Bitcoin ETF Filings Continue: SkyBridge Capital Applies with the SEC

SkyBridge Capital, a New York-based investment firm, has officially become the latest firm to file for the right to launch a Bitcoin exchange-traded fund (ETF). The firm submitted its filing to the United States Securities and Exchange Commission (SEC) on March 19th.

According to a report by CoinTelegraph, SkyBridge filed for the ETF in partnership with First Trust Advisors. First Trust will act as the fund’s primary advisor, while SkyBridge will serve as its sub-advisor.

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If approved, the fund will be listed on the New York Stock Exchange, Arca. A ticker symbol has not yet been decided for the fund.

A Wave of Firms Have Been Trying for Bitcoin ETFs since the Start of 2021

Skybridge’s application is the latest in a number of several Bitcoin ETF applications that have been filed with the US SEC since the start of the year.

Before Skybridge, a firm known as WisdomTree submitted its latest Bitcoin ETF application on March 11th. Previously, in 2020, WisdomTree applied for the right to launch an ETF that would invest up to 5% of its capital into Bitcoin futures contracts; the rest of the fund’s capital would have been devoted to energy, agriculture and metals.

In February, US investment bank Morgan Stanley submitted a Bitcoin ETF filing in partnership with NYDIG, a financial services firm focused on cryptocurrency. Morgan Stanley’s Bitcoin ETF would have only been available to investors who hold at least $2 million in assets with the bank.

In January, VanEck and Valkyrie Digital Assets also filed for Bitcoin ETFs. VanEck, which has issued a number of exchange-traded products, has been trying for a Bitcoin ETF for several years.

Previously, in 2019, a wave of financial firms attempted to file for an ETF with the United States SEC. However, their efforts were unilaterally denied by the Commission.

Why are all of these firms trying for Bitcoin ETFs now? In late 2019, Jake Chervinsky, a general counsel lawyer at Compound Finance, said on Twitter that it was unlikely that the industry could have expected to see a Bitcoin ETF while Jay Clayton, the former chair of the SEC, was in office.

“At this point, it’s reasonable to assume that Jay Clayton’s SEC will never approve a bitcoin ETF,” he wrote. However, Clayton stepped down as the Chairman of the SEC in December 2020.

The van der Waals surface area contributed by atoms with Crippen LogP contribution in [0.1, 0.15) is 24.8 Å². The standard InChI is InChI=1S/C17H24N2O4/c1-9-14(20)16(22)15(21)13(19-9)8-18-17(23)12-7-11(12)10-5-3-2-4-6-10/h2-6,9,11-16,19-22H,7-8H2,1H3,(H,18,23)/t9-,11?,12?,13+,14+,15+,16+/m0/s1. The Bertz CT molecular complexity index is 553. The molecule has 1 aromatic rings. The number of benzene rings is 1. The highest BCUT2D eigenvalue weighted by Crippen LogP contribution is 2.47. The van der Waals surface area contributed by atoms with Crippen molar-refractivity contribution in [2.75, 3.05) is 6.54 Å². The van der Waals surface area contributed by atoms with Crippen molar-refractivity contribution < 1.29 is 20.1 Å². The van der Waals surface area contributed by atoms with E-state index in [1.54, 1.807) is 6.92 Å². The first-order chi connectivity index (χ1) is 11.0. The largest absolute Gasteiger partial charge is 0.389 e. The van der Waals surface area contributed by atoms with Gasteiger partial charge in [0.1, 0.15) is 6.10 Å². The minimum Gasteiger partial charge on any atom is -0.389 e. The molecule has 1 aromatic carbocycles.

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Diogo Monica: “I Wouldn’t Be Surprised If We Get an ETF in the United States at Some Point Soon.”

In a recent interview with Finance Magnates and Anchorage President and Co-Founder, Diogo Monica said that at the time, the necessary infrastructure for supporting an ETF may not have been in place.

“The other thing that we have to think about is that today’s market is very different from the market at the time that many proposed Bitcoin ETFs were being rejected,” he said.

Indeed, there were a number of reasons why ETFs may not have viable in early 2019. At the time, the crypto industry lacked the necessary institutional infrastructure, including “liquidity, regulatory clarity and the number of platforms in place.”

Now, “the space is in a very different level of maturity,” he told Finance Magnates. “That is one of the things that it seems like regulators were waiting for, and I think we’re there now. I wouldn’t be surprised if we get an ETF in the United States at some point soon.”

Finance Magnates previously reported that the lack of a Bitcoin ETF in the United States has led institutional investors to seek other regulated ways of investing in BTC. For example, Fundstrat Vice President of digital asset strategy, Leeor Shimron, told CNBC that: “until a Bitcoin ETF is approved, investors may view public mining companies as one of the only ways to get exposure to Bitcoin.” Indeed, investments in public mining companies have outperformed Bitcoin by 455% over the past 12 months.

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